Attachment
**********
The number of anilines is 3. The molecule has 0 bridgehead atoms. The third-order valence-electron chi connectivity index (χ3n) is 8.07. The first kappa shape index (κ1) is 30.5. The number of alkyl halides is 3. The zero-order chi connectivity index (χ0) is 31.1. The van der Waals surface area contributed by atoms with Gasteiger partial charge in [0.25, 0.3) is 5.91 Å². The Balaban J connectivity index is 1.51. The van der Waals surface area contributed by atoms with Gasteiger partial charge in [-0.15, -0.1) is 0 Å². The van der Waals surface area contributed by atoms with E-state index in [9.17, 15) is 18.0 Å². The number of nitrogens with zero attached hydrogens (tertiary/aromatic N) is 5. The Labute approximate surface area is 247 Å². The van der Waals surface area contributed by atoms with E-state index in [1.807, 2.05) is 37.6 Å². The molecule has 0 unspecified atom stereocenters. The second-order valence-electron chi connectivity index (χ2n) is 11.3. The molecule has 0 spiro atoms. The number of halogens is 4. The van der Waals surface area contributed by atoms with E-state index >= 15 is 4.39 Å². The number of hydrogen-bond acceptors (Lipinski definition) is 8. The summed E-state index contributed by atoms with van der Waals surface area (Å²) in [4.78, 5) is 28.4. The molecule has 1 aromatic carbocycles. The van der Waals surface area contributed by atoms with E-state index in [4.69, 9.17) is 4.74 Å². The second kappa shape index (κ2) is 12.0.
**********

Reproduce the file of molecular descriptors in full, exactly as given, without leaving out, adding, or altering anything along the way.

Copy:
The number of anilines is 3. The molecule has 0 bridgehead atoms. The third-order valence-electron chi connectivity index (χ3n) is 8.07. The first kappa shape index (κ1) is 30.5. The number of alkyl halides is 3. The zero-order chi connectivity index (χ0) is 31.1. The van der Waals surface area contributed by atoms with Gasteiger partial charge in [0.25, 0.3) is 5.91 Å². The Balaban J connectivity index is 1.51. The van der Waals surface area contributed by atoms with Gasteiger partial charge in [-0.15, -0.1) is 0 Å². The van der Waals surface area contributed by atoms with E-state index in [9.17, 15) is 18.0 Å². The number of nitrogens with zero attached hydrogens (tertiary/aromatic N) is 5. The Labute approximate surface area is 247 Å². The van der Waals surface area contributed by atoms with E-state index in [1.807, 2.05) is 37.6 Å². The molecule has 0 unspecified atom stereocenters. The second-order valence-electron chi connectivity index (χ2n) is 11.3. The molecule has 0 spiro atoms. The number of halogens is 4. The van der Waals surface area contributed by atoms with E-state index >= 15 is 4.39 Å². The number of hydrogen-bond acceptors (Lipinski definition) is 8. The summed E-state index contributed by atoms with van der Waals surface area (Å²) in [4.78, 5) is 28.4. The molecule has 1 aromatic carbocycles. The van der Waals surface area contributed by atoms with E-state index in [4.69, 9.17) is 4.74 Å². The second kappa shape index (κ2) is 12.0.